3. Provide services that support mental and emotional health. Youth organizations can offer a variety of communication outlets for youth to seek support, such as partnering with or hiring mental health professionals or providing mental health services through technology. Services such as e-mentorship programs and group or individual counseling can provide continuity so that caring connections with adults can persist even remotely.
  4. Build community. Organizations should engage in intentional and active communication with participants. If young people feel that staff are invested in them, they are more likely to build new relationships, share their voice, and exert power and influence. Staff should be proactive in making the virtual space fun and foster a sense of community to ensure this is a space where young people want to be.
  5. Ensure instruction is engaging. Engaging instruction is crucial for students’ learning, participation, and academic achievement. With youth input, programs can design interactive and intentional curriculum that is relevant, engaging, and fun. Organizations should consider using a combination of teaching models—such as classes students can take at their own pace or classes that are partially online, partially in person—to embed flexibility and balance into the program. Young people may be more willing to engage in shorter, staggered, and smaller classes.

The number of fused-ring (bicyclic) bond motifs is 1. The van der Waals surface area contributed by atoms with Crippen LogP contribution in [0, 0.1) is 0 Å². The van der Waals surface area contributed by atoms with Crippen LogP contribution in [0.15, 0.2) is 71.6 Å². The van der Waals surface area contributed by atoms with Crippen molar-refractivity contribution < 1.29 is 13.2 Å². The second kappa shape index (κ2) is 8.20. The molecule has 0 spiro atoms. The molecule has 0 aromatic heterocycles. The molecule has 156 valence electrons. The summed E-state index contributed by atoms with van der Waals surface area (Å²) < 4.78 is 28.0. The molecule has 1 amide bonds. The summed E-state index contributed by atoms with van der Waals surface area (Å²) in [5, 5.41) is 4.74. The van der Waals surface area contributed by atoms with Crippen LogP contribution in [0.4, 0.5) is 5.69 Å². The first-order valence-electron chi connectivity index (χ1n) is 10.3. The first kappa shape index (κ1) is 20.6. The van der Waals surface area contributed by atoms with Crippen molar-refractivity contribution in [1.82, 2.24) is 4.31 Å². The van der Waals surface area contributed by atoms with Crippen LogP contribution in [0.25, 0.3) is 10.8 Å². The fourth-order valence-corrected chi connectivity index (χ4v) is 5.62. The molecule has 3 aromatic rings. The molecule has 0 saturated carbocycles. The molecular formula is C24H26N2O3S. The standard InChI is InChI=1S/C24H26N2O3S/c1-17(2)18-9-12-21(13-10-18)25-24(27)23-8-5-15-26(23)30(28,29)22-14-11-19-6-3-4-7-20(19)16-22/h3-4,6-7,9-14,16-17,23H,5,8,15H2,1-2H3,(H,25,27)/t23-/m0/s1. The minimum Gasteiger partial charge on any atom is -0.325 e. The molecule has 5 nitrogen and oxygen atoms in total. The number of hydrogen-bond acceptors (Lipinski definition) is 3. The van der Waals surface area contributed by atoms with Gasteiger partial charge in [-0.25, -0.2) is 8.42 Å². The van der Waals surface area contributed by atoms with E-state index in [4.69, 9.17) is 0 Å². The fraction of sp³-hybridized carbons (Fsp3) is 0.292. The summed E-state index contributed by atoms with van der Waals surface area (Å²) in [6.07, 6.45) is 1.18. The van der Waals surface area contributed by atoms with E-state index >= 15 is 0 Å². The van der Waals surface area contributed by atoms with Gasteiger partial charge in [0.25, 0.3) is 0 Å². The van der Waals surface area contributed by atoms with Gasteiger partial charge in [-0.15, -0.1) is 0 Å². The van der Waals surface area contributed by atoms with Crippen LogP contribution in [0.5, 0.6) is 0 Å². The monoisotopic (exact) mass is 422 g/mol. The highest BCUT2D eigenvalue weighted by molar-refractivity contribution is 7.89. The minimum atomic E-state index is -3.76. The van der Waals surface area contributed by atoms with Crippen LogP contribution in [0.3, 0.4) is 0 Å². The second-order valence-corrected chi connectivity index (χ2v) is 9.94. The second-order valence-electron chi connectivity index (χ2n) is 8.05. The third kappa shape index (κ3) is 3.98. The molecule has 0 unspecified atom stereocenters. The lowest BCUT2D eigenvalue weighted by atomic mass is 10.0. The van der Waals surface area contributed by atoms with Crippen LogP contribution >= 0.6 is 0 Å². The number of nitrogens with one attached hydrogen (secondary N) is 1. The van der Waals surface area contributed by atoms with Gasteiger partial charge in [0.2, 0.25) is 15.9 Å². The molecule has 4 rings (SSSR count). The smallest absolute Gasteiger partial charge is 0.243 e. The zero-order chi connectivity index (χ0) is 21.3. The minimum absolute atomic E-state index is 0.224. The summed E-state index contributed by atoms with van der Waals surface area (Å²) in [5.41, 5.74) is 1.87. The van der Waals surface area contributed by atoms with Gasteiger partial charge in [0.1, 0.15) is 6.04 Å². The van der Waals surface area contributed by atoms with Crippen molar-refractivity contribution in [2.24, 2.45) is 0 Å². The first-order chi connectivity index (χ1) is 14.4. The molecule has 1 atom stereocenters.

6. Adapt experiential and work-based learning to the virtual environment. Work-based learning can include job shadowing, career mentorship, internships, and other forms of paid work. These opportunities can connect youth with work experiences for in-demand occupations and can be done remotely. Staff can create additional opportunities for career exposure through virtual job fairs or information panels that allow youth to connect with professionals at low or no cost to the program.

Other promising practices and tips are described in greater detail in the report.

Implications for Organizations, Funders, and Policymakers